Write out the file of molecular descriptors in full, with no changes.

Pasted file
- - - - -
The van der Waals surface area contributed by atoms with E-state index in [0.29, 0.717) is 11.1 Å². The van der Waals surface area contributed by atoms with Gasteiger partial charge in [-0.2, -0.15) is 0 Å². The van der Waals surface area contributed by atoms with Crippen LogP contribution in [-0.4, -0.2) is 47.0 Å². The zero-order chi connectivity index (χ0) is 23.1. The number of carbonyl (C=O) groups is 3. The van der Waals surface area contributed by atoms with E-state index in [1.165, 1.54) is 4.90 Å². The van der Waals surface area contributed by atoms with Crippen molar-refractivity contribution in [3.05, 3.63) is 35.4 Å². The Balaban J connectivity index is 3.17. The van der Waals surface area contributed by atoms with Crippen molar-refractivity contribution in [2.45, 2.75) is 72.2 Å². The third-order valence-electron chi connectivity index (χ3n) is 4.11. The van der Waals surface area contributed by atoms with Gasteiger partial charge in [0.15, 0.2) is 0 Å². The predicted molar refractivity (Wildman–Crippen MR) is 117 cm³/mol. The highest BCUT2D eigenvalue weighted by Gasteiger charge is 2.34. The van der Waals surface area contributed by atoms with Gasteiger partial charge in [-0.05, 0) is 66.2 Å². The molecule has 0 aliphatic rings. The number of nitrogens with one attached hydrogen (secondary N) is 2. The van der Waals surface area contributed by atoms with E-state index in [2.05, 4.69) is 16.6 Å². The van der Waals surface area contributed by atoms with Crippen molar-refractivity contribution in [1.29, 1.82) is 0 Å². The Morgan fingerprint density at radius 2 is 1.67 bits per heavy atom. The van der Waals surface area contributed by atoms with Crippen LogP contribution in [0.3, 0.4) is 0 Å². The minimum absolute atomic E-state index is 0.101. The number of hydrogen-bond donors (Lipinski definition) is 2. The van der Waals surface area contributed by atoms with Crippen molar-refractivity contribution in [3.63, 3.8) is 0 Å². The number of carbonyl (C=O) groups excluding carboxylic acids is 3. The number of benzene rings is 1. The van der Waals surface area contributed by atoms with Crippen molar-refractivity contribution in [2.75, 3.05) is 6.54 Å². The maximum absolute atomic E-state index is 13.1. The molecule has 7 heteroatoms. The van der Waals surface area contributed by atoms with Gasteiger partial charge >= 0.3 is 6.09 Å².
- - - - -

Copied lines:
The van der Waals surface area contributed by atoms with E-state index in [0.29, 0.717) is 11.1 Å². The van der Waals surface area contributed by atoms with Gasteiger partial charge in [-0.2, -0.15) is 0 Å². The van der Waals surface area contributed by atoms with Crippen LogP contribution in [-0.4, -0.2) is 47.0 Å². The zero-order chi connectivity index (χ0) is 23.1. The number of carbonyl (C=O) groups is 3. The van der Waals surface area contributed by atoms with E-state index in [1.165, 1.54) is 4.90 Å². The van der Waals surface area contributed by atoms with Crippen molar-refractivity contribution in [3.05, 3.63) is 35.4 Å². The Balaban J connectivity index is 3.17. The van der Waals surface area contributed by atoms with Crippen molar-refractivity contribution in [2.45, 2.75) is 72.2 Å². The third-order valence-electron chi connectivity index (χ3n) is 4.11. The van der Waals surface area contributed by atoms with Gasteiger partial charge in [0.15, 0.2) is 0 Å². The predicted molar refractivity (Wildman–Crippen MR) is 117 cm³/mol. The highest BCUT2D eigenvalue weighted by Gasteiger charge is 2.34. The van der Waals surface area contributed by atoms with Gasteiger partial charge in [-0.05, 0) is 66.2 Å². The molecule has 0 aliphatic rings. The number of nitrogens with one attached hydrogen (secondary N) is 2. The van der Waals surface area contributed by atoms with E-state index in [2.05, 4.69) is 16.6 Å². The van der Waals surface area contributed by atoms with Crippen molar-refractivity contribution in [1.29, 1.82) is 0 Å². The Morgan fingerprint density at radius 2 is 1.67 bits per heavy atom. The van der Waals surface area contributed by atoms with Crippen LogP contribution in [0.3, 0.4) is 0 Å². The minimum absolute atomic E-state index is 0.101. The number of hydrogen-bond donors (Lipinski definition) is 2. The van der Waals surface area contributed by atoms with Crippen molar-refractivity contribution in [3.63, 3.8) is 0 Å². The number of carbonyl (C=O) groups excluding carboxylic acids is 3. The number of benzene rings is 1. The van der Waals surface area contributed by atoms with Crippen molar-refractivity contribution in [2.75, 3.05) is 6.54 Å². The maximum absolute atomic E-state index is 13.1. The molecule has 7 heteroatoms. The van der Waals surface area contributed by atoms with Gasteiger partial charge >= 0.3 is 6.09 Å².